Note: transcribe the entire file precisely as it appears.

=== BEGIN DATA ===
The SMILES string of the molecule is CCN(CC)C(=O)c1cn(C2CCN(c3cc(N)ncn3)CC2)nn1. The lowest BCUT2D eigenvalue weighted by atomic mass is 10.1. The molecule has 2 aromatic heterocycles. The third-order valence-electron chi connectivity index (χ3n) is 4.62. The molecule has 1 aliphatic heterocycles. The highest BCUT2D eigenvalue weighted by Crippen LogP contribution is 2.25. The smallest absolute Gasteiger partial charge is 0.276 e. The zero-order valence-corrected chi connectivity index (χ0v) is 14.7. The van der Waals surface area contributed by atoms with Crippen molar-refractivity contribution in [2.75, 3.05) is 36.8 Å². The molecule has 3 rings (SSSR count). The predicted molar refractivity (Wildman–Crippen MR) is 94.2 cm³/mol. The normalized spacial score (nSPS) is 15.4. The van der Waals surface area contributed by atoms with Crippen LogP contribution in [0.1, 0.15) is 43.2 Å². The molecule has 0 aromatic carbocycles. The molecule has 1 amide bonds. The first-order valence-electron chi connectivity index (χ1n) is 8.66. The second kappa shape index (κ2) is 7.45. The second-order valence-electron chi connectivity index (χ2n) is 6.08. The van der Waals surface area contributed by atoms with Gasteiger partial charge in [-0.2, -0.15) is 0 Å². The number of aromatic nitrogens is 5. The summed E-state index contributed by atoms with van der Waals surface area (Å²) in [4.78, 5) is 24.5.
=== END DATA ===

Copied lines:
The SMILES string of the molecule is CCN(CC)C(=O)c1cn(C2CCN(c3cc(N)ncn3)CC2)nn1. The lowest BCUT2D eigenvalue weighted by atomic mass is 10.1. The molecule has 2 aromatic heterocycles. The third-order valence-electron chi connectivity index (χ3n) is 4.62. The molecule has 1 aliphatic heterocycles. The highest BCUT2D eigenvalue weighted by Crippen LogP contribution is 2.25. The smallest absolute Gasteiger partial charge is 0.276 e. The zero-order valence-corrected chi connectivity index (χ0v) is 14.7. The van der Waals surface area contributed by atoms with Crippen molar-refractivity contribution in [2.75, 3.05) is 36.8 Å². The molecule has 3 rings (SSSR count). The predicted molar refractivity (Wildman–Crippen MR) is 94.2 cm³/mol. The normalized spacial score (nSPS) is 15.4. The van der Waals surface area contributed by atoms with Crippen LogP contribution in [0.1, 0.15) is 43.2 Å². The molecule has 0 aromatic carbocycles. The molecule has 1 amide bonds. The first-order valence-electron chi connectivity index (χ1n) is 8.66. The second kappa shape index (κ2) is 7.45. The second-order valence-electron chi connectivity index (χ2n) is 6.08. The van der Waals surface area contributed by atoms with Gasteiger partial charge in [-0.2, -0.15) is 0 Å². The number of aromatic nitrogens is 5. The summed E-state index contributed by atoms with van der Waals surface area (Å²) in [4.78, 5) is 24.5.